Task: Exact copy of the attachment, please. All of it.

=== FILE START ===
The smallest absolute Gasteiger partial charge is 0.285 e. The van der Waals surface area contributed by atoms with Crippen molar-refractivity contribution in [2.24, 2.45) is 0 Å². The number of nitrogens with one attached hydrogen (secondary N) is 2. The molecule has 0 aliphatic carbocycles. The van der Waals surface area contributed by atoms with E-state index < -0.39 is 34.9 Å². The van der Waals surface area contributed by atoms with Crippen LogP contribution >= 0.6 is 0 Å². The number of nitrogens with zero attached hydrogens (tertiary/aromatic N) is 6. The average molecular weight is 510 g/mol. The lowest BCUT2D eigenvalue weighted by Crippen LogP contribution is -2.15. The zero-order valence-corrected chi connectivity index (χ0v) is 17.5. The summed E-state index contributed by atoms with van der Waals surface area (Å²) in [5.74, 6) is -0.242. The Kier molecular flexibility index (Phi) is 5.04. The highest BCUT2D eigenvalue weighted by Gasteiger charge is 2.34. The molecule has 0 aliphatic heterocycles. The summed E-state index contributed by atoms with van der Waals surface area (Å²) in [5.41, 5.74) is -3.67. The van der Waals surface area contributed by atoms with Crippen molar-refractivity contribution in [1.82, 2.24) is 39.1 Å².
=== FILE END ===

The smallest absolute Gasteiger partial charge is 0.285 e. The van der Waals surface area contributed by atoms with Crippen molar-refractivity contribution in [2.24, 2.45) is 0 Å². The number of nitrogens with one attached hydrogen (secondary N) is 2. The molecule has 0 aliphatic carbocycles. The van der Waals surface area contributed by atoms with E-state index < -0.39 is 34.9 Å². The van der Waals surface area contributed by atoms with Crippen LogP contribution >= 0.6 is 0 Å². The number of nitrogens with zero attached hydrogens (tertiary/aromatic N) is 6. The average molecular weight is 510 g/mol. The lowest BCUT2D eigenvalue weighted by Crippen LogP contribution is -2.15. The zero-order valence-corrected chi connectivity index (χ0v) is 17.5. The summed E-state index contributed by atoms with van der Waals surface area (Å²) in [5.74, 6) is -0.242. The Kier molecular flexibility index (Phi) is 5.04. The highest BCUT2D eigenvalue weighted by Gasteiger charge is 2.34. The molecule has 0 aliphatic heterocycles. The summed E-state index contributed by atoms with van der Waals surface area (Å²) in [5.41, 5.74) is -3.67. The van der Waals surface area contributed by atoms with Crippen molar-refractivity contribution in [1.82, 2.24) is 39.1 Å².